Reflections Concerning the Research Division of the Cleveland Clinic
THE opening of the new chemical laboratories of the Research Division is, wisely, I think, being used as an occasion for reviewing where we have been going on, so we need an occasion such as this to think in perspective.
The Research Division as we now know it was started in 1945 under very difficult economic conditions. The war was not won and the building had stood in disrepair for some time. I must confess that when Dr. A. C. Corcoran and I first saw it, we nearly took the first train home to Indianapolis. I am glad we didn’t.
The Division was set up with a singular plan. The patients were to be the focal point from which problems were to be drawn, and all we could muster of the varied disciplines of science were to be put in concert to solve these problems. Separate departments were deliberately not created in the hope that the investigators would center their attention on the solution of the problem at hand, rather than the more restricted concern for furtherance of departmental status. Cooperation was thus insured in a unique way up to, and sometimes including, personality clashes.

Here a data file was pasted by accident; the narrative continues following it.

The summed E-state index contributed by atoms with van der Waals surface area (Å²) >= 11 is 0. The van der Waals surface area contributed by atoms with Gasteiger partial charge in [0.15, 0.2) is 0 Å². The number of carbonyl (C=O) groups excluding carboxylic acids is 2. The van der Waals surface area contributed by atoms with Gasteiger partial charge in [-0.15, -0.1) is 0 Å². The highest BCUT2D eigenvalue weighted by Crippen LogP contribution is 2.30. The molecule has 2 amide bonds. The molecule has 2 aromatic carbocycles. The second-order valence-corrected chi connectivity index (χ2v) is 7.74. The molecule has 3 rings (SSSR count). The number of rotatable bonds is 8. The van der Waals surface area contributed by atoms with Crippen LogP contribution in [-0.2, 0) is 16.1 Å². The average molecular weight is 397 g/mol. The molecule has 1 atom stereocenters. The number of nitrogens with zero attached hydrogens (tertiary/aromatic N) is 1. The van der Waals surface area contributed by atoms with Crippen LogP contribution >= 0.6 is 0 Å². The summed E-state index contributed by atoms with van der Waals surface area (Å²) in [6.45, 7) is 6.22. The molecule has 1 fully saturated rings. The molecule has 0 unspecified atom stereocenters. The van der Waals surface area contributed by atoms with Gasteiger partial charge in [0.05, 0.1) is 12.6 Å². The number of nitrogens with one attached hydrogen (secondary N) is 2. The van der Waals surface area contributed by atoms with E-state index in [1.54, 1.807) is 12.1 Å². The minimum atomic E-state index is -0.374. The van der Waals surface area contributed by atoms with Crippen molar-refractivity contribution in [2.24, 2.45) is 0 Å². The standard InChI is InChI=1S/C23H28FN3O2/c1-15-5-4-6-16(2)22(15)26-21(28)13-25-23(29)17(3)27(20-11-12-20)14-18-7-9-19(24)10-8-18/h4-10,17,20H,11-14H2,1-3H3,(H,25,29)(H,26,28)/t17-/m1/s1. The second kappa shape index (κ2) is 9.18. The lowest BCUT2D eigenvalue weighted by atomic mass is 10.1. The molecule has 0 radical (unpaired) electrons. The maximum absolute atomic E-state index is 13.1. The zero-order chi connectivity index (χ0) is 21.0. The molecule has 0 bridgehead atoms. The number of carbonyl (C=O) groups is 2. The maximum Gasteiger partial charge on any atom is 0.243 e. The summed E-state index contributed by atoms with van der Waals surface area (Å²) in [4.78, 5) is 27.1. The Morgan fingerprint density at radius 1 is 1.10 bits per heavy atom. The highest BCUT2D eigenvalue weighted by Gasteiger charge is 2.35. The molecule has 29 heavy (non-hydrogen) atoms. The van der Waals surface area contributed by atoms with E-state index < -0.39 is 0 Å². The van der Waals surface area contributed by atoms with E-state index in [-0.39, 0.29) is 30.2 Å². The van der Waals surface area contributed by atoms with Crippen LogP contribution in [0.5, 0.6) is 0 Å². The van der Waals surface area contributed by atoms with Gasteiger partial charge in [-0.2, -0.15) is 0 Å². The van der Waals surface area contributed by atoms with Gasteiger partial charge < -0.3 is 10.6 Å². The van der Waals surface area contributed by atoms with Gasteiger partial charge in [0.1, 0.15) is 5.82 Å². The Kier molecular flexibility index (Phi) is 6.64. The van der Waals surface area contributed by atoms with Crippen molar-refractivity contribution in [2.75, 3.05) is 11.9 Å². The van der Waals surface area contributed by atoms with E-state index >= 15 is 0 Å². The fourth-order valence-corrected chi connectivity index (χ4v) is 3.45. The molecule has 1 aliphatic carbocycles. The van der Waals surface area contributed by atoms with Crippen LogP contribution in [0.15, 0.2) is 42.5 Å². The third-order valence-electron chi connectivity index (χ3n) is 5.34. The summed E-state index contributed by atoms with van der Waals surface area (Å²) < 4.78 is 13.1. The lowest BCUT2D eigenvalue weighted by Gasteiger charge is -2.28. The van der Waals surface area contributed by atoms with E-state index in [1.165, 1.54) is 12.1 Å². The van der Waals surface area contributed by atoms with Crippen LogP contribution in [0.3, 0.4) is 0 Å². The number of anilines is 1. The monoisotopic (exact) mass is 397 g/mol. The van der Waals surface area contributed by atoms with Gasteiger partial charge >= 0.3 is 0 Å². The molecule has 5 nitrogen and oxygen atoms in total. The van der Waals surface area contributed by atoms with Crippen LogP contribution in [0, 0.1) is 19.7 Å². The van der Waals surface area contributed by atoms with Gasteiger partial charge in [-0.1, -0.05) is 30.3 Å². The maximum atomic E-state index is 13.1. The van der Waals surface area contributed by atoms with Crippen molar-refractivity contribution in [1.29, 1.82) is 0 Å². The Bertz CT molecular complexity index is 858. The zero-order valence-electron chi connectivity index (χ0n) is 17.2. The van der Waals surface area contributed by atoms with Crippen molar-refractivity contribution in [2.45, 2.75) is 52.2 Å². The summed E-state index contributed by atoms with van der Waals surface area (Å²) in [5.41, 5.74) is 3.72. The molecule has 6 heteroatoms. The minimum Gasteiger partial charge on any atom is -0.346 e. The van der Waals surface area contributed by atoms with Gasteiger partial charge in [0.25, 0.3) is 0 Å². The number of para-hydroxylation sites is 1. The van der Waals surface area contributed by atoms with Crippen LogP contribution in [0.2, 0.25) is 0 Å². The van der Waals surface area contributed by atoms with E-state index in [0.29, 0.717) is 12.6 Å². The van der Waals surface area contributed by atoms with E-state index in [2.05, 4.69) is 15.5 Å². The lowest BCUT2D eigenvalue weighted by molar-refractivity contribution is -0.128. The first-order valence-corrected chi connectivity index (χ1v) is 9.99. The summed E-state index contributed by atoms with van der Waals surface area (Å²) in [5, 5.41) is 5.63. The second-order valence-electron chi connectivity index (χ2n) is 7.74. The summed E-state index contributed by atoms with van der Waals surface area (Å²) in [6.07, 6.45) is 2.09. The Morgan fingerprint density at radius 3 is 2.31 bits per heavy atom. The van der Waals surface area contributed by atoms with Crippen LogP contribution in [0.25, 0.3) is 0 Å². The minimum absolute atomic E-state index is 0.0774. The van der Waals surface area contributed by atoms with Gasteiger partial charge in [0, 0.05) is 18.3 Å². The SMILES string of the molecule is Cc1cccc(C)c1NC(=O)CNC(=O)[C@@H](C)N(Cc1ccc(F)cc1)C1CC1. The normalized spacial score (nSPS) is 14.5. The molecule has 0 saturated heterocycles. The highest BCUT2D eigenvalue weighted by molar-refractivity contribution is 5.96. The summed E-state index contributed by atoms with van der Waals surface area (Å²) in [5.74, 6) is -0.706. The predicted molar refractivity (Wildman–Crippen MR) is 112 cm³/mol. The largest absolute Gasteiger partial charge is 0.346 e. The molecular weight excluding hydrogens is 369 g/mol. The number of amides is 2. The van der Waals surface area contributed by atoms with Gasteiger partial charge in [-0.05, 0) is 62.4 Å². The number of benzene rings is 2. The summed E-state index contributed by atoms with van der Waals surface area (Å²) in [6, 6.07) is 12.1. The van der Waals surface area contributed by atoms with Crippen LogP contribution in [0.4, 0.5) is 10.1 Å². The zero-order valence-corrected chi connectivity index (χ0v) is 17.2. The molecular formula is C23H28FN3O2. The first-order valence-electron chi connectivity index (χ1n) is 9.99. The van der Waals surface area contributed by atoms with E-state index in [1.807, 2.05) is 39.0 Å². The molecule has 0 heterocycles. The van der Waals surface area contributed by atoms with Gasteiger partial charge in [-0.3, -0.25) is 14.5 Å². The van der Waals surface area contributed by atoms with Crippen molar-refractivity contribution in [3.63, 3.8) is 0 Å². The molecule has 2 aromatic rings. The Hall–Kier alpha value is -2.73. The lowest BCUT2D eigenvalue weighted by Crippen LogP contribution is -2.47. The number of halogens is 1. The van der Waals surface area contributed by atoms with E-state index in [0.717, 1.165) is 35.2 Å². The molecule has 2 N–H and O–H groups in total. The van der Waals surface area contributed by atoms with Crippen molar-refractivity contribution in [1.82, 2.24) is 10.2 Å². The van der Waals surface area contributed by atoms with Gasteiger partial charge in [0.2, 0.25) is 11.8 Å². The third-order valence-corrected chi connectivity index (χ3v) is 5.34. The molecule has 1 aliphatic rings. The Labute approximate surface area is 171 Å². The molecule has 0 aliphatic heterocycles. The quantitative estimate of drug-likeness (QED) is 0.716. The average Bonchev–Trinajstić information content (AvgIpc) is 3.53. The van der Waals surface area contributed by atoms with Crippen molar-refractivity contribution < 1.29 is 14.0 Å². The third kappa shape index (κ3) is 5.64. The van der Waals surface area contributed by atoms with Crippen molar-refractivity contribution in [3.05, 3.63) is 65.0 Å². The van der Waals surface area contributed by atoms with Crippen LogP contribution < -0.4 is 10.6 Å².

A research unit of this sort should, in our view, remain small. This permits a minimum of rules and regulations and committees. Thus, fully 90 per cent of the investigator’s time was made available for investigation. Some think this is too much!
A major point of policy is that the program of research in the . . .